DK district to get 11 micro vented dams

06 October 2009

The Dakshina Kannada district which is presently facing severe water shortage both for irrigation and domestic purposes may get some relief during the next fiscal, following an initiative by the Coastal Area Development Authority to build 11 small vented dams in eleven different places during the financial year 2009-10.

Speaking to here today Chairman of the Authority B. Nagaraja Shetty told that the eleven dams will be built at a total cost of Rs. 460 .20 lakhs and they will be completed before March 2010. The largest one will be the one which is built across Nethravati river at Nidgalgrama in Belthangady taluk which costs Rs. 71.10 lakhs he added.

Other ten dams will be constructed at Pilangaru in Kadabettu village in Bantwal taluk at a cost of Rs. 23 lakhs, Bimbila Nadodi in Palthady village in Puttur taluk at Rs. 25 lakhs. Bollikallu in Kanakamajalu village of Sullia Taluk at a cost of Rs. 19 lakhs, and at Miyakatte in Nadugodu village in Mangalore taluk at a cost of Rs. 55 lakhs, Kattathilla in Salethur village in Bantwal taluk at cost of Rs. 29.95 lakhs, and Amkudige village in Kadeshivalaya village at Rs. 29.90 lakhs All these dams were being constructed.

Other dams which are under planning stage includes Parakatta village in Kateel in Mangalore across Nandini at Mangalore Taluk at a cost of Rs. 33 lakhs and another at Puchchadikatta at Delanthabettu village at a cost of Rs. 82.30 lakhs and Sankadakariya at Ulipady village at a cost of Rs. 62 lakhs.

Mr. Shetty hoped that when all these dams are in place the water holding capacity in the district will improve to a great extent and new water shed areas could be developed. Many of these projects help in supplying drinking water as well as for irrigating fields. The actual acreage which will be irrigated had to be determined after the completion of the projects Mr. Shetty added.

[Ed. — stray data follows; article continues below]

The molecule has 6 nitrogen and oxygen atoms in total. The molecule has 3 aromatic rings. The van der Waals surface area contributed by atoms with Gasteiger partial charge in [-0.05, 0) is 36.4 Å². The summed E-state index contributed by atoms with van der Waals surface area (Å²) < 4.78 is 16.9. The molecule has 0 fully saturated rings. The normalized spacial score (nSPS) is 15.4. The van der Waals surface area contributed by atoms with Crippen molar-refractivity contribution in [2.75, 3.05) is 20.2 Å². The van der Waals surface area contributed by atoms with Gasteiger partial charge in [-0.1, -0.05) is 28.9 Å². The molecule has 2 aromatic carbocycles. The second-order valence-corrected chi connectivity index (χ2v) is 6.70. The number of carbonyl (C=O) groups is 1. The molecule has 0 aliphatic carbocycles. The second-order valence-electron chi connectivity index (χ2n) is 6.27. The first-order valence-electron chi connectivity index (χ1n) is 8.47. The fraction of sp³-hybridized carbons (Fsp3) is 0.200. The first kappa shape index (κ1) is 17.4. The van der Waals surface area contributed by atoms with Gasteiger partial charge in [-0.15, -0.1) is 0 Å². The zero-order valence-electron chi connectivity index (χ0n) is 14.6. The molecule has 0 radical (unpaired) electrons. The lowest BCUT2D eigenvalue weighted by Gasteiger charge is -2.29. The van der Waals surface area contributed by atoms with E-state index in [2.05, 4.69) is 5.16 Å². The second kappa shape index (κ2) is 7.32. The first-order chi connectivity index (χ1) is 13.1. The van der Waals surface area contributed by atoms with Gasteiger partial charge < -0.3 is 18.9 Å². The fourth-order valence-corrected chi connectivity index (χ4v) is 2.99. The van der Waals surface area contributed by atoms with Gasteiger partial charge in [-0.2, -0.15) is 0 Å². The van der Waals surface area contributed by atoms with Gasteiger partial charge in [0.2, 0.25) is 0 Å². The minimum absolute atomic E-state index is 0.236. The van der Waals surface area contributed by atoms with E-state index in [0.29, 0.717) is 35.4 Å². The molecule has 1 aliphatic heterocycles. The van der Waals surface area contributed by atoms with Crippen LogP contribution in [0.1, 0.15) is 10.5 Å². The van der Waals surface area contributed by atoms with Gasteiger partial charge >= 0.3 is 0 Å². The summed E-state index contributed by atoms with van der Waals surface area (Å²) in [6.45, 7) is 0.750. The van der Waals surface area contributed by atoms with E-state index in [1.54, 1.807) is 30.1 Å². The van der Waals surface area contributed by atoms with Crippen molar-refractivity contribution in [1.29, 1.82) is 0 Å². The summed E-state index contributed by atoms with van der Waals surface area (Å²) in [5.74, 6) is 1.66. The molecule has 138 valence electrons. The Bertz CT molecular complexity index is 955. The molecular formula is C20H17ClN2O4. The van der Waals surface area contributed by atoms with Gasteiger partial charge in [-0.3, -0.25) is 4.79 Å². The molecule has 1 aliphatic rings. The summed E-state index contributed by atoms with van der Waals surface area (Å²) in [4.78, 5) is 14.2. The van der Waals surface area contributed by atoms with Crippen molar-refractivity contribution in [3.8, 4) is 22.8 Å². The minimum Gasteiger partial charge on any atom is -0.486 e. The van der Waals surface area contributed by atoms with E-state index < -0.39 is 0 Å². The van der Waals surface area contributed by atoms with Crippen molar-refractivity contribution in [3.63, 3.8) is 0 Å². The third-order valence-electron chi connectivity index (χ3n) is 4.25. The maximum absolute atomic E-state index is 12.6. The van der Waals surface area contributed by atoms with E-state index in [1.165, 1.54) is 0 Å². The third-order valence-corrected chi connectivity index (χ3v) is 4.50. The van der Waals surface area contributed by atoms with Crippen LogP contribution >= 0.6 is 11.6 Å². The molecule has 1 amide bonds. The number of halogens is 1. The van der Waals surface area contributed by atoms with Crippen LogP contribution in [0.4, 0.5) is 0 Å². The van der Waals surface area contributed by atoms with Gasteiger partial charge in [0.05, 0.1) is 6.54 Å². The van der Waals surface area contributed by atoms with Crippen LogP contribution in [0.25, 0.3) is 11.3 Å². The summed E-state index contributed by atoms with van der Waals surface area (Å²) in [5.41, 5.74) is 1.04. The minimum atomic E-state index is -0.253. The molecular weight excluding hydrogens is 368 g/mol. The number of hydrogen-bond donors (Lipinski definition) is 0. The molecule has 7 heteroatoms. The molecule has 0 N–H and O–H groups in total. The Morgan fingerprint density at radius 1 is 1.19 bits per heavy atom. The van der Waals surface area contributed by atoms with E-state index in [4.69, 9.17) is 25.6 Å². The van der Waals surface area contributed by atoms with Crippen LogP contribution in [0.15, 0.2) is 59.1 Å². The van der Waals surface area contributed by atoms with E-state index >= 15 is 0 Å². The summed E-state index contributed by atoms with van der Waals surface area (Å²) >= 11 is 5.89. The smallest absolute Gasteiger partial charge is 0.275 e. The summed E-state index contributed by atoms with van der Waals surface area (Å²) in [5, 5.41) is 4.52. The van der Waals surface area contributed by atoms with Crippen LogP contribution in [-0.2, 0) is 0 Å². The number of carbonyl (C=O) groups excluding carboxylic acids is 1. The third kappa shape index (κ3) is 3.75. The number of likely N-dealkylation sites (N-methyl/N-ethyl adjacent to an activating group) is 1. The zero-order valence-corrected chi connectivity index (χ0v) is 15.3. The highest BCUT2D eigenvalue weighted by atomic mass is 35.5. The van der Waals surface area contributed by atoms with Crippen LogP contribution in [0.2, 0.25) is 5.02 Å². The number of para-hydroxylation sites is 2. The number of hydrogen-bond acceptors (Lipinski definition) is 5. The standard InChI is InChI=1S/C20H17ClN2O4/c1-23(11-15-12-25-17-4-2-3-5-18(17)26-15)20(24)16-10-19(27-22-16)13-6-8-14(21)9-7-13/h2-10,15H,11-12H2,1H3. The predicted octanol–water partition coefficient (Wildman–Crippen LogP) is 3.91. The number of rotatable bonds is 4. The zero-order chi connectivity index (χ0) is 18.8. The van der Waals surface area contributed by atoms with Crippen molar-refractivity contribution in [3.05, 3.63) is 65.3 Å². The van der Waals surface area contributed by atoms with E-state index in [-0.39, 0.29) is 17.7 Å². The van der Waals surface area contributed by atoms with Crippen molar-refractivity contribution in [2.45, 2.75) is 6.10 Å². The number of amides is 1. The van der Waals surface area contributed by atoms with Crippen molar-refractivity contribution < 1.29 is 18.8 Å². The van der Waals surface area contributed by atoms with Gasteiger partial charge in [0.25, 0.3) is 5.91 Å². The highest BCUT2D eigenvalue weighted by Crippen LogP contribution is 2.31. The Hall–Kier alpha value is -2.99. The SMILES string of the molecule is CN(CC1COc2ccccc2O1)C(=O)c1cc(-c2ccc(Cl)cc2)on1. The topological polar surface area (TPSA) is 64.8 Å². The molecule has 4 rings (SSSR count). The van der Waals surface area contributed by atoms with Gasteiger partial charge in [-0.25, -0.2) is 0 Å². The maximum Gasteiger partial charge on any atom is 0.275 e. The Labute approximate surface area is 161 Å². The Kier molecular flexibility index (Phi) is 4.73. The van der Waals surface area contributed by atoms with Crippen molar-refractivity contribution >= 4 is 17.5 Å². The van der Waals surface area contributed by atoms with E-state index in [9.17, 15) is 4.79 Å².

There has not been an irrigation programme in the district worth its salt. In fact there was none says the statistics. Both the crops Khariff as well as Rabi were rainfed in the district and the last crop –Kolke is based on residual water left over by the small water bodies of summer. But due to absence of irrigation facilities the district was now losing on Kolke crop and more than 30 per cent of Rabi crop area has been reduced in the recent years. The Dakshina Kannada district has over 37,000 hectares for Khariff, 21,000 hectares for Rabi and only few thousand for Kolke the total output of the district is to the tune of 10,000 MT of cereals (mainly paddy) pulses and vegetables and spices. But it could be more if the district had a series of dams connected to a network of irrigational canals. The series of dams which will be built in the district was the first step towards such a scenario.



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